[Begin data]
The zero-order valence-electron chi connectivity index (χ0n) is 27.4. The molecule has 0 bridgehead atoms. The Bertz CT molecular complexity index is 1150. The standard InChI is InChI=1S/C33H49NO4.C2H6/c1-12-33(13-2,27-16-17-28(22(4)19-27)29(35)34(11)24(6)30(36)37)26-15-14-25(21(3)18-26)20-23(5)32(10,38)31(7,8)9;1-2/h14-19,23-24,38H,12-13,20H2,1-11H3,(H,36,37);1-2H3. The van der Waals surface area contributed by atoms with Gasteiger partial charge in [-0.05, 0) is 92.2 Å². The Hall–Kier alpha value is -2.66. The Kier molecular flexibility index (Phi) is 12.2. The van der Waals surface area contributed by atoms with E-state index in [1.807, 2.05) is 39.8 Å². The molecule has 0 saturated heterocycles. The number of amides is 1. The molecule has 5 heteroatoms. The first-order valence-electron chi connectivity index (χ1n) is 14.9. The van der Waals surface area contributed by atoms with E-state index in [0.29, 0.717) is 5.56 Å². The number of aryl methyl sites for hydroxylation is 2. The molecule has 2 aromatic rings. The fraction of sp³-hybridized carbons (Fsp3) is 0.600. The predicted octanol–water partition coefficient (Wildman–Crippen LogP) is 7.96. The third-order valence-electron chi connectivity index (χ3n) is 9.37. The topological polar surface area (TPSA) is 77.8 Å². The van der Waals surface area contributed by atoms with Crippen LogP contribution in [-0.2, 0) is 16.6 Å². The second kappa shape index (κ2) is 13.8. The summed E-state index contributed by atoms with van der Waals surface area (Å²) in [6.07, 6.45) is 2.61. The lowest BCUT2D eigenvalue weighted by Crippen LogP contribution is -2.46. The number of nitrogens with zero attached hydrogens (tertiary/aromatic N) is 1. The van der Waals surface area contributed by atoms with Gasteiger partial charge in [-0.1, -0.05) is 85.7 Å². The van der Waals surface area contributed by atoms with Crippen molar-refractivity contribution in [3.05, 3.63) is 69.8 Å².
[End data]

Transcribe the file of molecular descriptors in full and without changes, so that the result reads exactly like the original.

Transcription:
The zero-order valence-electron chi connectivity index (χ0n) is 27.4. The molecule has 0 bridgehead atoms. The Bertz CT molecular complexity index is 1150. The standard InChI is InChI=1S/C33H49NO4.C2H6/c1-12-33(13-2,27-16-17-28(22(4)19-27)29(35)34(11)24(6)30(36)37)26-15-14-25(21(3)18-26)20-23(5)32(10,38)31(7,8)9;1-2/h14-19,23-24,38H,12-13,20H2,1-11H3,(H,36,37);1-2H3. The van der Waals surface area contributed by atoms with Gasteiger partial charge in [-0.05, 0) is 92.2 Å². The Hall–Kier alpha value is -2.66. The Kier molecular flexibility index (Phi) is 12.2. The van der Waals surface area contributed by atoms with E-state index in [1.807, 2.05) is 39.8 Å². The molecule has 0 saturated heterocycles. The number of amides is 1. The molecule has 5 heteroatoms. The first-order valence-electron chi connectivity index (χ1n) is 14.9. The van der Waals surface area contributed by atoms with E-state index in [0.29, 0.717) is 5.56 Å². The number of aryl methyl sites for hydroxylation is 2. The molecule has 2 aromatic rings. The fraction of sp³-hybridized carbons (Fsp3) is 0.600. The predicted octanol–water partition coefficient (Wildman–Crippen LogP) is 7.96. The third-order valence-electron chi connectivity index (χ3n) is 9.37. The topological polar surface area (TPSA) is 77.8 Å². The van der Waals surface area contributed by atoms with Crippen LogP contribution in [-0.2, 0) is 16.6 Å². The second kappa shape index (κ2) is 13.8. The summed E-state index contributed by atoms with van der Waals surface area (Å²) in [6.07, 6.45) is 2.61. The lowest BCUT2D eigenvalue weighted by Crippen LogP contribution is -2.46. The number of nitrogens with zero attached hydrogens (tertiary/aromatic N) is 1. The van der Waals surface area contributed by atoms with Gasteiger partial charge in [-0.1, -0.05) is 85.7 Å². The van der Waals surface area contributed by atoms with Crippen molar-refractivity contribution in [3.05, 3.63) is 69.8 Å².